Spices. Sausages. Apples. Eggs in speckled blues and browns. Organic lamb. Chutneys and jams. Baskets of tiny arugula leaves. Whole pastured chickens. Loaves of artisan bread. These are just some of the reasons to visit the winter farmers' market. We might not have summer's wild bounty these days, but we are lucky to have local farms still bringing us a small trove of edible treasures.
When you walk into the market, the trays of living sprouts at the Sungreen stall stand out like lushly inviting fields. Try the crunchy and substantial sunflower sprouts, or the lemony buckwheat sprouts, or the pea shoots which taste like spring. And since Susan cuts them for you right there, you won't find a fresher green anywhere-winter or summer.
Down the aisle South Mountain Dairy has a table of tempting goat cheeses, with plenty of free tastes. The goats aren't milking this time of year, but there are jars of marinated feta, rich and spicy, and wheels of creamy Havarti-style cheeses which just get better and better as the months go by. Right across from their table sit barrels of Jonathans and Granny Smiths from Eve's Farm, suggesting a natural pairing.
And there's plenty of meat. One of the benefits of shopping for meat at the winter farmers' market is the amazing variety of cuts available. Pecos Valley Grassfed Beef offers more than 30 cuts, from the familiar steaks and roasts, to the more unusual. (Have you ever made tongue? Heart?) Winter is a great time to try a new dish, one that showcases a cut of meat you don't find at the store, and celebrates the quality of a local farm.
Here are some recipes for winter treats made from farmers' market ingredients. Eating locally these days is not only possible here in Northern New Mexico, it's delicious, too.
Visit the market: open from 9-1 on Saturdays, at 519 Cerrillos Road in Santa Fe.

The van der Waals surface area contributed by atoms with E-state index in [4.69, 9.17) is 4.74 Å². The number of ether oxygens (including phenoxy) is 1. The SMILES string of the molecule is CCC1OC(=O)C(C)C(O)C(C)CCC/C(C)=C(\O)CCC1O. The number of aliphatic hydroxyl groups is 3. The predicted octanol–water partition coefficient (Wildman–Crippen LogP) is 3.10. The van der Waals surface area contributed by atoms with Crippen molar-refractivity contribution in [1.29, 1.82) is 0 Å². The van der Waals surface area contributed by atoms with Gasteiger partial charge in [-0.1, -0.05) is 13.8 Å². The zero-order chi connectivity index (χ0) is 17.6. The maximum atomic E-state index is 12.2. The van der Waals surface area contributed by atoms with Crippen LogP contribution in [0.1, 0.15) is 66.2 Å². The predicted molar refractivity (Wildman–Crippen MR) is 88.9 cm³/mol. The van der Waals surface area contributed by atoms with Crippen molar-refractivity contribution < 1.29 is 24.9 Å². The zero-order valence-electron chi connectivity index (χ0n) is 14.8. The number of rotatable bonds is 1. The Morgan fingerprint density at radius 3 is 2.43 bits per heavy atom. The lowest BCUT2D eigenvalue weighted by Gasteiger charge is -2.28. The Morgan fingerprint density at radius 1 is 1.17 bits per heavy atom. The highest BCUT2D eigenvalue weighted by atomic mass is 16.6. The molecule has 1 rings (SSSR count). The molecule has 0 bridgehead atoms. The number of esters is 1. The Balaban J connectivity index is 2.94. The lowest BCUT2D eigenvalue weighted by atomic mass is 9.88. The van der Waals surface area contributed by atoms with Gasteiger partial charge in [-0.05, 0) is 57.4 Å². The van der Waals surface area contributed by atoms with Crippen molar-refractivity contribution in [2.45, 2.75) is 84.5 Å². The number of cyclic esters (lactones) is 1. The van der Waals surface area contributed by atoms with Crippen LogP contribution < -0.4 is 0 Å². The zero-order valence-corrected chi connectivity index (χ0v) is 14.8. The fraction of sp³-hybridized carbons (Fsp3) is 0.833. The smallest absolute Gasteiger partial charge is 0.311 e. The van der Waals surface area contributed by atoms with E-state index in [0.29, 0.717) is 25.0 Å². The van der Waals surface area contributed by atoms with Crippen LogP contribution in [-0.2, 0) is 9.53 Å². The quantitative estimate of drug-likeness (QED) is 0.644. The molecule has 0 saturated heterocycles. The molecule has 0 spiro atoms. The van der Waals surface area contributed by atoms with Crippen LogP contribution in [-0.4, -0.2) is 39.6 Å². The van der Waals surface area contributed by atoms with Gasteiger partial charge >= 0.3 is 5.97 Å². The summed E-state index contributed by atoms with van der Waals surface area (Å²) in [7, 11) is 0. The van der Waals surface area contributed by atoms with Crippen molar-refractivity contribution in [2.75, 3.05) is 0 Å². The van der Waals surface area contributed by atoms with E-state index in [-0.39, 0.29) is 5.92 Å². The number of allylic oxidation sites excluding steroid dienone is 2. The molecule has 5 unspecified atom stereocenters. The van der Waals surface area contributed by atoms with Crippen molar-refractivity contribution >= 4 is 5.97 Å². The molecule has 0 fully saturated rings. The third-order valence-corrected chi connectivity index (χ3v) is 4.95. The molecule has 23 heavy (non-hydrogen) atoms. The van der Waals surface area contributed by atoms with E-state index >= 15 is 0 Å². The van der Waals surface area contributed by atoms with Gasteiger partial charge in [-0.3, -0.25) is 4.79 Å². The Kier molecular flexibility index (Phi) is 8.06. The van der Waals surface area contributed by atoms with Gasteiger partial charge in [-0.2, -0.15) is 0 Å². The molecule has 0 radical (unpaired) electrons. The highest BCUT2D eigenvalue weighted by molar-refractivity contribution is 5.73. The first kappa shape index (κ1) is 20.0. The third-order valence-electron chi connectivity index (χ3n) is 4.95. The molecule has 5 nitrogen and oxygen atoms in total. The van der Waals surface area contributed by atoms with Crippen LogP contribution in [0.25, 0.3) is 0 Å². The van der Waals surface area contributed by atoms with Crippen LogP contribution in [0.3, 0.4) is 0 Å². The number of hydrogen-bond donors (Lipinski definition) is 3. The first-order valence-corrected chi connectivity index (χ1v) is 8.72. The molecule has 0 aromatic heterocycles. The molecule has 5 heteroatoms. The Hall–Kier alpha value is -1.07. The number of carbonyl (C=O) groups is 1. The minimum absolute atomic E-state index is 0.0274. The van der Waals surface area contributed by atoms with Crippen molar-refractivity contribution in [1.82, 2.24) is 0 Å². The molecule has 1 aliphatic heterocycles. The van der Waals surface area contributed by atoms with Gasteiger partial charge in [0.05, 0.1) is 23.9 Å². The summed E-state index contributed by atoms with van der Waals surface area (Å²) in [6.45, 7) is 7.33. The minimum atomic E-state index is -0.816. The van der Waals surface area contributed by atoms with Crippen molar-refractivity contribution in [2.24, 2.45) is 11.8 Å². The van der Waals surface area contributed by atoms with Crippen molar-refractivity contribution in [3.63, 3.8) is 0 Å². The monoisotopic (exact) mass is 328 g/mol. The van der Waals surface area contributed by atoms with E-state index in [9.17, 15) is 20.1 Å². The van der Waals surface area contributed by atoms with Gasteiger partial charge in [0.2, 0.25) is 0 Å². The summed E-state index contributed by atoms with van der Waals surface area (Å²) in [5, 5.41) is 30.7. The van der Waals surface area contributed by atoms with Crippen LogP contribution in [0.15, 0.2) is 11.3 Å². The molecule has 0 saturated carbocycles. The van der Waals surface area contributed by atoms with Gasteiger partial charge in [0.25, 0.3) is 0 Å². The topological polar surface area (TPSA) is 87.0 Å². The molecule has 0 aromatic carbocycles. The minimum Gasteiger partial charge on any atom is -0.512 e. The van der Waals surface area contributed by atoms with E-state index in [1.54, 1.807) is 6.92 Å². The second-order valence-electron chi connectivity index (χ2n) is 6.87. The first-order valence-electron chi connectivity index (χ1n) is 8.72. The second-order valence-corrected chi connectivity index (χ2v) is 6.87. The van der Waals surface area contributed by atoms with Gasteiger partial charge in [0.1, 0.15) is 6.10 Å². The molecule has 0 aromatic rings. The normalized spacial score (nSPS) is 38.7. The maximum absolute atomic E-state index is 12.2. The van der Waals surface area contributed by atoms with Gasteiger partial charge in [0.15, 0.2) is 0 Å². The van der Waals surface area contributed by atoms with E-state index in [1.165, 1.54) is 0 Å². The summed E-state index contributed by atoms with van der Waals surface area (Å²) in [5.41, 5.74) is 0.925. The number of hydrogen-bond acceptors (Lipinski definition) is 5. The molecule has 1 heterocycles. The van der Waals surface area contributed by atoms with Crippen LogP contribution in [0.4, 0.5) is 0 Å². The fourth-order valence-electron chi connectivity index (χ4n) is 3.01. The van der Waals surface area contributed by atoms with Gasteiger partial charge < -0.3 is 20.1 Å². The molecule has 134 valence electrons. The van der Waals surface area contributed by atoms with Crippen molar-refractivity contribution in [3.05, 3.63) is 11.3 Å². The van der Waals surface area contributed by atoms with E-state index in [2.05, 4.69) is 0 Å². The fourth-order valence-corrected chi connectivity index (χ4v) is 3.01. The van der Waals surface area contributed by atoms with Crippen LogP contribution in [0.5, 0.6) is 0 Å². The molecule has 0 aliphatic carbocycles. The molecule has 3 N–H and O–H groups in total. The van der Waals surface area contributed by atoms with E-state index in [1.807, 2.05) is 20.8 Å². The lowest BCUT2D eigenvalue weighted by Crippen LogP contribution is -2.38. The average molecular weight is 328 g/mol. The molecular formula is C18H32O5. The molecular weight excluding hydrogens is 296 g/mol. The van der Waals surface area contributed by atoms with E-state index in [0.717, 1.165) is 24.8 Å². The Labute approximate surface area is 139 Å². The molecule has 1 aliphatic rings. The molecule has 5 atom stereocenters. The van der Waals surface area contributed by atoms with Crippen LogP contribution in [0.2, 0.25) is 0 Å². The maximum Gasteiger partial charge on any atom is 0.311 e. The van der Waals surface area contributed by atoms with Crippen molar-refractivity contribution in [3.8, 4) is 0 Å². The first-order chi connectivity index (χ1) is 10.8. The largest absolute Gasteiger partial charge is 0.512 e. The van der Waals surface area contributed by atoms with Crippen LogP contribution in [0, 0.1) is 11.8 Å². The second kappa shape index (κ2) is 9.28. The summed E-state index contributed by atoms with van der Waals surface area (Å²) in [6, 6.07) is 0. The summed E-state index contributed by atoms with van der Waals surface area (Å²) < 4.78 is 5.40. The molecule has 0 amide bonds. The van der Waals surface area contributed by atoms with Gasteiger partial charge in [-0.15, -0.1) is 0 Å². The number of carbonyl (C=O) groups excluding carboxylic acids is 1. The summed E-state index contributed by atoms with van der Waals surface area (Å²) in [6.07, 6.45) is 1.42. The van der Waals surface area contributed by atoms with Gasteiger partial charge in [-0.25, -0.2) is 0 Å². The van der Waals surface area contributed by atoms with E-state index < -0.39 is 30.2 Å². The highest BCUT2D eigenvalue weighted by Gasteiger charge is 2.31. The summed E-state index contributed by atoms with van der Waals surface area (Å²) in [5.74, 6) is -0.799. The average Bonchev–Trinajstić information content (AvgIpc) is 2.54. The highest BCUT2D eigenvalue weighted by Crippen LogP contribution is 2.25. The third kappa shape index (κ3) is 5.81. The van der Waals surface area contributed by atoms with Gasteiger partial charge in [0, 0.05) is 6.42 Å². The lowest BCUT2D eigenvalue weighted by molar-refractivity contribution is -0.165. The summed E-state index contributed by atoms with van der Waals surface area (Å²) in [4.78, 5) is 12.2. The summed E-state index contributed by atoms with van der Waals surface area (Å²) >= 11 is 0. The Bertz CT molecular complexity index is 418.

This recipe for a robust, wintry stew utilizes the rich-and often overlooked-oxtail. The dish cooks slowly for hours without fuss, allowing the marrow to break down, and yielding a meltingly succulent stew. My friend Emma, who's from England originally, stirs in a can of Heinz baked beans before serving. The beans add a nice texture contrast to the tender meat. Serve this with some small potatoes, steamed to softness and sprinkled with parsley.
Place the oxtails in a bowl and season generously with salt and pepper. Spread a layer of flour on a plate and, working in batches, dust the oxtails with the flour.
Heat 2 Tbsp. of the olive oil in a heavy 5- to 6-quart casserole over medium-high heat. Working in batches, brown the oxtails all over until richly browned, 8 to 10 minutes per batch, transferring the browned oxtails to a large bowl.
Add 2 Tbsp. of the olive oil and the onion, garlic, carrots, leeks and mushrooms to the casserole. Cook until softened and browned, about 7 minutes, adding the remaining oil and adjusting the heat if needed. Add the paprika and stir for a few seconds. Add the brandy, scraping the bottom of the casserole to dislodge the brown bits. Add the bay leaf, thyme, 2 cups wine, chicken stock and tomatoes and bring to a boil, skimming any foam off the surface. Season with salt, and return the oxtails and their juices to the casserole. Reduce the heat to very low, cover, and simmer until oxtails are very tender, 2 1/2 to 3 hours. (The stew can be prepared to this point a day ahead and stored, covered, in the refrigerator.)